Get it out of the way first. I do believe those women who came forward to accuse former CBC host Jian Ghomeshi of sexually assaulting them. And I salute their courage in doing so.
That said, I don’t agree with those who want to silence Ghomeshi’s lawyer, Marie Henein, for the crime of having done her own very important job in the criminal justice system so successfully.
Some context. Four Canadian liberal arts universities — Bishop’s, Mount Allison, Acadia and St. Francis Xavier — recently banded together under the umbrella of something called the Maple League of Universities to promote themselves by — among other initiatives — staging public lectures, live at one university and live-streamed at the others. Speakers include former Prime Minister Paul Martin, novelist Joseph Boyden, Nobel-prize-winning scientist Art McDonald, Truth and Reconciliation Commissioner-Senator Murray Sinclair and… lawyer Marie Henein.
Choosing Henein — ironically, the only woman among the listed speakers — has aroused the ire of some women’s advocates, including especially at St. F.X.
“You might remember Henein from last winter’s Jian Ghomeshi trial,” women and gender studies major Jasmine Cormier wrote in a November 17 column for the Xaverian Weekly. “Henein tore apart Ghomeshi’s victims/accusers using victim blaming and manipulative tactics in order to allow Ghomeshi to walk free.”
While acknowledging “universities are an important place to have conversations,” Cormier was quick to add they shouldn’t include Henein. “In all fairness to everyone at this university, the safety of students at this school comes first and foremost, and is more important than hosting a woman who has spent her career contesting women who are possible victims of sexual assault.”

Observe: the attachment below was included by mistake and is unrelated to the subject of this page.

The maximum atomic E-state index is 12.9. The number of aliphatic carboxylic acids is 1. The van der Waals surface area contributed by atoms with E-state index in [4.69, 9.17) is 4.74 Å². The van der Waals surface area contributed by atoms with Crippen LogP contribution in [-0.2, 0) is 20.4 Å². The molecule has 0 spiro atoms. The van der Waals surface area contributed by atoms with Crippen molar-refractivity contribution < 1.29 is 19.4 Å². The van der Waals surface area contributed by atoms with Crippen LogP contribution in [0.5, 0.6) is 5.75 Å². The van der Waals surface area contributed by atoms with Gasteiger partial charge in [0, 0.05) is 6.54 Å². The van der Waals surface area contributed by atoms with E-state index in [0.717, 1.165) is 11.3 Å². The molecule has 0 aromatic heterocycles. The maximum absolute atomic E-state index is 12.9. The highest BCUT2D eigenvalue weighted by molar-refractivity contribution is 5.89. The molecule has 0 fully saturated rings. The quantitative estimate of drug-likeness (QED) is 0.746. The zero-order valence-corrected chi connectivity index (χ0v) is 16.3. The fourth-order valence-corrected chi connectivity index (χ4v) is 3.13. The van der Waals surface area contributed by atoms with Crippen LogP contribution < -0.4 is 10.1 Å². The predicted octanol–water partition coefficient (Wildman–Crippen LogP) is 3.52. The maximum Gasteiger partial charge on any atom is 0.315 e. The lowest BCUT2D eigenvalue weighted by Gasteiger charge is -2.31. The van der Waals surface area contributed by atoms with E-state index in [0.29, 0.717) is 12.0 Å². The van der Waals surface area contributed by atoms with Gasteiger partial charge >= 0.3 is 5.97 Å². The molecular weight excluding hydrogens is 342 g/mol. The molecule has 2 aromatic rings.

The danger in having conversations about sexual assault and how it should be dealt with in the criminal justice system without someone like Henein involved is that such a discussion becomes insular and circular, and gets us nowhere.
Marie Henein is a smart, ambitious, tough woman. She decided to be a criminal lawyer while she was still in junior high school. She not only became that lawyer but also made herself into a brilliant courtroom tactician and performer. Another of her high-profile clients and someone who should know, the former attorney general of Ontario, has called her “the best criminal lawyer in the country.” She is routinely lauded by other women in her profession as a mentor and role model for young female lawyers. And she is a compassionate — as well as passionate — advocate, helping create an Ontario organization that provides pro bono legal assistance to prisoners who’ve run out of legal options, including many “aboriginal people or those battling mental health issues.”
That she is also now best known as the much vilified lawyer of the even more vilified Ghomeshi only shows that none of us is just one, uncomplicated person.
It is not Henein’s fault the Ghomeshi case didn’t turn out the way many of us believed it should.
Given that the specific allegations of sexual assault against Ghomeshi were not reported to police immediately — understandable — and that the case therefore inevitably came down to she said/he didn’t, it was clear questions about the women’s interactions with Ghomeshi before and after those alleged assaults would become relevant to determining credibility.
We know sexual abuse victims do sometimes continue to be in contact — and even make nice — with their abusers. If Ghomeshi’s accusers’ subsequent “friendly” contacts with him had been brought out by the crown and explained during the women’s initial direct testimony instead of through Henein’s out-of-nowhere disclosure followed by her withering cross examination, the legal result might have been different.
But that’s not Henein’s fault.
Did the crown not ask the women about any contacts they’d had with Ghomeshi after their assaults, including through easily traceable emails and social media? Did they ask, and the women not tell them? We don’t know the answers to those questions, but we do know that, by raising them first and then skillfully employing them to create a counter-narrative, Henein was simply doing her job on behalf of her client. And doing it well.
That said, the Ghomeshi case does raise important, difficult larger questions. How can the rights of accusers and those accused in sexual assault cases be best protected in the courtroom? Is our currently constructed legal system the fairest — or only way — to handle allegations of sexual assault? What better ways are there?
Those are questions that require honest, open conversations. Including, perhaps especially, with people like Marie Henein.